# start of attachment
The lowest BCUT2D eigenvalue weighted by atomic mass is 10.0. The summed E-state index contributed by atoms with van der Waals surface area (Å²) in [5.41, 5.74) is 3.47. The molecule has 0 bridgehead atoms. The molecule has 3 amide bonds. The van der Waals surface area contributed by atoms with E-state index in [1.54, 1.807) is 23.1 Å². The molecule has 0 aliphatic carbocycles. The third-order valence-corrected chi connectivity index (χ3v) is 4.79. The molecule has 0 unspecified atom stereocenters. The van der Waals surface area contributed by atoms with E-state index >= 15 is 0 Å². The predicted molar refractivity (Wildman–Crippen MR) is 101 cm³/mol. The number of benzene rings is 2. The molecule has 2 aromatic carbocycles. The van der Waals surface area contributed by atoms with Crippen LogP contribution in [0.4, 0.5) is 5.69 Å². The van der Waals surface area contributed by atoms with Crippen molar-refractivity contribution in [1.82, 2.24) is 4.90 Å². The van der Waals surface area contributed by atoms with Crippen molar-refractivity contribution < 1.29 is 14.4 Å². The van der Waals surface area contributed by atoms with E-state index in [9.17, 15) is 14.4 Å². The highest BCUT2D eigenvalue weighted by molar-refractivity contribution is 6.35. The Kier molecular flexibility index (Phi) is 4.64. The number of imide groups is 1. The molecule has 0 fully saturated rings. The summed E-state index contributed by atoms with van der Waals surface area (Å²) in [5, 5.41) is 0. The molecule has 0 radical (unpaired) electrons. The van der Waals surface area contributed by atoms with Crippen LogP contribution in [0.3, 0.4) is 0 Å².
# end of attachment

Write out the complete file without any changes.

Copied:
The lowest BCUT2D eigenvalue weighted by atomic mass is 10.0. The summed E-state index contributed by atoms with van der Waals surface area (Å²) in [5.41, 5.74) is 3.47. The molecule has 0 bridgehead atoms. The molecule has 3 amide bonds. The van der Waals surface area contributed by atoms with E-state index in [1.54, 1.807) is 23.1 Å². The molecule has 0 aliphatic carbocycles. The third-order valence-corrected chi connectivity index (χ3v) is 4.79. The molecule has 0 unspecified atom stereocenters. The van der Waals surface area contributed by atoms with E-state index >= 15 is 0 Å². The predicted molar refractivity (Wildman–Crippen MR) is 101 cm³/mol. The number of benzene rings is 2. The molecule has 2 aromatic carbocycles. The van der Waals surface area contributed by atoms with Crippen LogP contribution in [0.4, 0.5) is 5.69 Å². The van der Waals surface area contributed by atoms with Crippen molar-refractivity contribution in [1.82, 2.24) is 4.90 Å². The van der Waals surface area contributed by atoms with Crippen molar-refractivity contribution < 1.29 is 14.4 Å². The van der Waals surface area contributed by atoms with E-state index in [9.17, 15) is 14.4 Å². The highest BCUT2D eigenvalue weighted by molar-refractivity contribution is 6.35. The Kier molecular flexibility index (Phi) is 4.64. The number of imide groups is 1. The molecule has 0 fully saturated rings. The summed E-state index contributed by atoms with van der Waals surface area (Å²) in [5, 5.41) is 0. The molecule has 0 radical (unpaired) electrons. The van der Waals surface area contributed by atoms with Crippen LogP contribution in [0.3, 0.4) is 0 Å².